Romanian PM elected president of the ruling party

Romania’s prime minister Viorica Dancila was elected president of the Social Democratic Party (PSD) at the party’s congress on Sunday, June 29.

Dancila got 2,828 votes from the almost 4,000 PSD delegates who participated at the congress. Education minister Ecaterina Andronescu, who ran against her, only got 50 votes. Finance minister Eugen Teodorovici was elected executive president of PSD, the second most important position in the party’s hierarchy, and former defense minister Mihai Fifor was elected secretary general.

Viorica Dancila, Romania’s first woman prime minister, thus became the first woman president of the Social Democratic Party (PSD). Her predecessors include former president Ion Iliescu, former prime minister Adrian Nastase, former foreign affairs minister Mircea Geoana, former prime minister Victor Ponta, and Liviu Dragnea.

Dancila served as interim president of PSD after former leader Liviu Dragnea was sent to jail on May 27, one day after the party lost the elections for the European Parliament. She wasted no time and within a month got most of the party to support her while also distancing herself from Dragnea’s legacy.

In January 2018, when Dragnea brought her from Brussels, where she served as a member of the European Parliament, few people had heard of Viorica Dancila. Local and international media described her as “Dragnea’s puppet”, a person with no other merits than being loyal to the party leader. And, in the first year of her mandate, she did little to change that image, following the directions set by Dragnea.

However, since early this year, Dancila stopped responding to Dragnea’s commands. As the former PSD leader was pushing the Government to adopt some controversial emergency ordinances to change the criminal code and justice laws, that would have helped him solve his legal problems, the PM reportedly opposed these ordinances. Pressure from the European Commission and the fact that Romania was holding the rotating presidency of the EU Council determined her to stop following her leader’s orders.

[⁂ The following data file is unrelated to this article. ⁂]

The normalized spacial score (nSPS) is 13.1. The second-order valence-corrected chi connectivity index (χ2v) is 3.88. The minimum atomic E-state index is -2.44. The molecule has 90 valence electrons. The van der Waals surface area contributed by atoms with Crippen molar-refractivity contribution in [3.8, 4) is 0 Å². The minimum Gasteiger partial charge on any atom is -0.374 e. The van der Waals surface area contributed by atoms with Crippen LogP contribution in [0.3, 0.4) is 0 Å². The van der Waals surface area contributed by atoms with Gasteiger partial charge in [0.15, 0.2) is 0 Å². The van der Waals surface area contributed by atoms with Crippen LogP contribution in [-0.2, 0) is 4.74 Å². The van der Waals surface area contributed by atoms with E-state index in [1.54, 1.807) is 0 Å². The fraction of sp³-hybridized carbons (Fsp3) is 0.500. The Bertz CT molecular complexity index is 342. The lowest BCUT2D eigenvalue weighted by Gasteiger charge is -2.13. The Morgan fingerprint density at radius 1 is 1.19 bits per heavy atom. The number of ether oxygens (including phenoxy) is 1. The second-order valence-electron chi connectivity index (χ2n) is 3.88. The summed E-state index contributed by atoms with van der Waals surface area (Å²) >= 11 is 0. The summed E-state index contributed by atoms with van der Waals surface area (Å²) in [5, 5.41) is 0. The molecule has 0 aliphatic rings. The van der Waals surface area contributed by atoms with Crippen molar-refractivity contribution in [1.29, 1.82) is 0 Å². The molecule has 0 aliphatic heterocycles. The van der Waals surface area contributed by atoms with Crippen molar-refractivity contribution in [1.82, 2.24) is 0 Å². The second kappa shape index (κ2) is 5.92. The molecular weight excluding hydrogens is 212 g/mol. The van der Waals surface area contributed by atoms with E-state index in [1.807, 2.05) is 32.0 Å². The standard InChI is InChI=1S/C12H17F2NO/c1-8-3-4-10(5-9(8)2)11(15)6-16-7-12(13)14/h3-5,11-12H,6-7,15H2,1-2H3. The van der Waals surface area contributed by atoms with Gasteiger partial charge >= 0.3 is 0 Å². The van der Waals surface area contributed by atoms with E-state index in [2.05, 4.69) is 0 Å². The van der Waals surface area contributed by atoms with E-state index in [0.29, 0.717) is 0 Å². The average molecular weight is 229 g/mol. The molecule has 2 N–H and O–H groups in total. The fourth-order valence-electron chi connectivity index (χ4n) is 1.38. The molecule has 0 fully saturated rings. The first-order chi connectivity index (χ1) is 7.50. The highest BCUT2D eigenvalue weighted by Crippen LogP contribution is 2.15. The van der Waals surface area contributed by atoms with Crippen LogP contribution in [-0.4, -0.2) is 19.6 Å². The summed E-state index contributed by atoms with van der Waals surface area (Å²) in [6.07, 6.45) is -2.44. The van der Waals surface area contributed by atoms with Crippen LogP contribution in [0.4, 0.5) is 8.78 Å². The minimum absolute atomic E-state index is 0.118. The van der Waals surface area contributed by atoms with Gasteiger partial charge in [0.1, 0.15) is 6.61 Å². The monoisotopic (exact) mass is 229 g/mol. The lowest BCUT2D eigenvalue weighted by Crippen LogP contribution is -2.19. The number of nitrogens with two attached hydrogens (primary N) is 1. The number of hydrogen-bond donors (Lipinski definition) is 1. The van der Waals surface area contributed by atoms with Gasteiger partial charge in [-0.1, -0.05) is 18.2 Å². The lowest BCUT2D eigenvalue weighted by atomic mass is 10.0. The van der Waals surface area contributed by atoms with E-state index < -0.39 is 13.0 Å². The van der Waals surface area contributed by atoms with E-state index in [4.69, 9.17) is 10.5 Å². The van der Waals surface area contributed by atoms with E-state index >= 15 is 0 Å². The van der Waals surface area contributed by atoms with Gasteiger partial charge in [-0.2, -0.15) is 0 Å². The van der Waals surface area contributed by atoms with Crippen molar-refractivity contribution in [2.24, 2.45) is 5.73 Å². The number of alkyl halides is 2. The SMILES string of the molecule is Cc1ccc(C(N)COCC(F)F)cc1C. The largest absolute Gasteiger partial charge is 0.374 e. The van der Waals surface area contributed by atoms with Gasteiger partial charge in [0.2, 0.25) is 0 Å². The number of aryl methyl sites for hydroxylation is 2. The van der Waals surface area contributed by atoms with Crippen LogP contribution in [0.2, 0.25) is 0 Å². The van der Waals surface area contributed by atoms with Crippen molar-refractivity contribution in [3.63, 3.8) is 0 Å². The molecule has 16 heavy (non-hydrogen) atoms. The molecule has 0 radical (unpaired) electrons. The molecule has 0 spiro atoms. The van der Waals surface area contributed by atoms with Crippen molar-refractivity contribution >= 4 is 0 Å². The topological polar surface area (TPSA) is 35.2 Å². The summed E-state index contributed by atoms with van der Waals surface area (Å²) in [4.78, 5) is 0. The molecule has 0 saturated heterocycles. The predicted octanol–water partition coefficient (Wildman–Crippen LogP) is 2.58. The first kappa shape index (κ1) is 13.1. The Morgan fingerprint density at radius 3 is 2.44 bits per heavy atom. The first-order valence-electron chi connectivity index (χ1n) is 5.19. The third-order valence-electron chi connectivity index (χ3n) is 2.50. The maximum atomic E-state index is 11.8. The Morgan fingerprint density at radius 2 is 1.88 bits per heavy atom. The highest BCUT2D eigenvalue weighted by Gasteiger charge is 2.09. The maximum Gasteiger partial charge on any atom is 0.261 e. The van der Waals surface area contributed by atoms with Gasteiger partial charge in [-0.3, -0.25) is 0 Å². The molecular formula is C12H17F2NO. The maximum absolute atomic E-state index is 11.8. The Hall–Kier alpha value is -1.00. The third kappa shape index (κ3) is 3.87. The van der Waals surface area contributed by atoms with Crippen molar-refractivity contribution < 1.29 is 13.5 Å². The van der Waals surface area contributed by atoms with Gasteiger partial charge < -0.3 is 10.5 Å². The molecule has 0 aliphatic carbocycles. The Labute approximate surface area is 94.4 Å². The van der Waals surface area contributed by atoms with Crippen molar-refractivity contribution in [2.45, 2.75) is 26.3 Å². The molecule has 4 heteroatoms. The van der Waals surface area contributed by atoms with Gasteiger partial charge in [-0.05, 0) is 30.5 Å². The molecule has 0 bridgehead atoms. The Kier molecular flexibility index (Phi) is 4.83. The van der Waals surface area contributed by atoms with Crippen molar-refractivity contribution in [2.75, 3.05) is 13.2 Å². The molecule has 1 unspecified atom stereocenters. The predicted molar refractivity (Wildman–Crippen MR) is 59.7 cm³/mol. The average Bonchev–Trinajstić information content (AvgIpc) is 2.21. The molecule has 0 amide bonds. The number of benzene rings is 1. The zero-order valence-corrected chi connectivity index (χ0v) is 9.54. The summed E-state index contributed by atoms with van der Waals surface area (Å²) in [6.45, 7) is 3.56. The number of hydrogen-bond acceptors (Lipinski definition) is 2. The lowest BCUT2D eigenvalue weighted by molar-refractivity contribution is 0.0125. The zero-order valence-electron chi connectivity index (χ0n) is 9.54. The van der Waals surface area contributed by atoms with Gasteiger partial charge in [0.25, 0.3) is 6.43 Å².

Her biggest advantage, which she used to confront Dragnea and, after he was jailed, to win the party’s presidency, is that her resignation as prime minister would almost surely lead to her party losing power. Dancila was the third prime minister PSD appointed in little over a year after winning the parliamentary elections in December 2016 and it is highly unlikely that president Klaus Iohannis would accept another prime minister from PSD if Dancila resigned, especially after PSD also lost the elections for the European Parliament. Dancila’s message to her party was clear: if you don’t elect me a president, I will resign.

Her mission is not simple as PSD has only a few months to find a candidate for the presidential elections at the end of this year and to repair its tarnished image before next year’s elections rounds: local and parliamentary. However, the Dancila Government still enjoys a majority in the Romanian Parliament, which is unlikely to change this year.

[email protected]

(Photo source: Inquam Photos/Adriana Neagoe)